Surplus supermarket stocks of beer at the end of 2008’s wet summer - and not the worsening economy and duty hikes - were to blame for the dramatic slump in new orders from brewers in the last three months of 2008, according to data supplier Nielsen.

Figures published by the British Beer & Pub Association suggested sales of beer in the off-trade fell by 6.5% year-on-year, marking the second successive quarterly fall. But these figures represent sales from breweries into shops, rather than sales at the checkout, and don’t tally with those of Nielsen, said analyst Graham Page.

Nielsen’s data show only a 2% fall year-on-year in beer volumes in the 12 weeks to 27 December and a 3.8% rise in the value of the beer market in the final eight weeks of the year.

“It wasn’t a particularly spectacular Christmas for beer but wasn’t that bad either considering the economic downturn,” said Page. “There was quite a build-up of beer stocks in the summer that didn’t shift. With so much stock sitting around in stockrooms and warehouses, it meant less was being re-ordered from brewers.”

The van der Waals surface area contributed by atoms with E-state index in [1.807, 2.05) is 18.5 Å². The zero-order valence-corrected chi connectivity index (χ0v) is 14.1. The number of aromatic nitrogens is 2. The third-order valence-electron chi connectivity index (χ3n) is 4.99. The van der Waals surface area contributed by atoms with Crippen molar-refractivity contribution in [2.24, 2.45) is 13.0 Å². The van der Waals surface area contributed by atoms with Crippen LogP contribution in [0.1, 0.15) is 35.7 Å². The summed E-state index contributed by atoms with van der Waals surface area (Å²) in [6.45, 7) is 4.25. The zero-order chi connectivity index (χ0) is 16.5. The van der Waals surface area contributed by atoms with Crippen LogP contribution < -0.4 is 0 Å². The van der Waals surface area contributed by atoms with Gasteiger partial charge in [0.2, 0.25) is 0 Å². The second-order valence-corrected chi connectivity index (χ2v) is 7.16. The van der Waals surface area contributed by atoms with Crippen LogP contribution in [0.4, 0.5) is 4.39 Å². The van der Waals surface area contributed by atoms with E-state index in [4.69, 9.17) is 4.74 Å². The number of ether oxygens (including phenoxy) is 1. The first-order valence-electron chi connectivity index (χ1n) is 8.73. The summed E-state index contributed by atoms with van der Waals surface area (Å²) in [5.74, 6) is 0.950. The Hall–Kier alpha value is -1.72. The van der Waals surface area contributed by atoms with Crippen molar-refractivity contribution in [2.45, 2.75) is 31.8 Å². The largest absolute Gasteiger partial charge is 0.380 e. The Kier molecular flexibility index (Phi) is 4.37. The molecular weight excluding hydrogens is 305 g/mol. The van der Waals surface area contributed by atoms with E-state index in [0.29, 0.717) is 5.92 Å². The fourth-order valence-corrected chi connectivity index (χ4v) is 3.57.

Nielsen’s figures for the whole of 2008 showed off-trade beer sales up 1% in value to £3.3bn, with volumes down 1% to 1.9 million litres on 2007.

However, the BBPA defended its figures, saying they reflected a true picture of falling demand, made worse by the impact of higher beer duty.

“It’s an indication of how hard people have been hit by increases in duty, followed by the economic downturn,” said a spokesman. “Most of our members are brewers as well as pub owners and the fact that people are drinking less upsets them.”

Final quarter on-trade sales for 2008 were just shy of 10% down year-on-year, said the BBPA.

Meanwhile, individual brewers have reported mixed figures. Adnams warned its 2008 profits would be “substantially lower”, and said beer volumes fell 6% in 2008.

But Greene King’s brewing division sales were down just 1.5% with “strong Christmas trading” in take-home, particularly by Old Speckled Hen ale.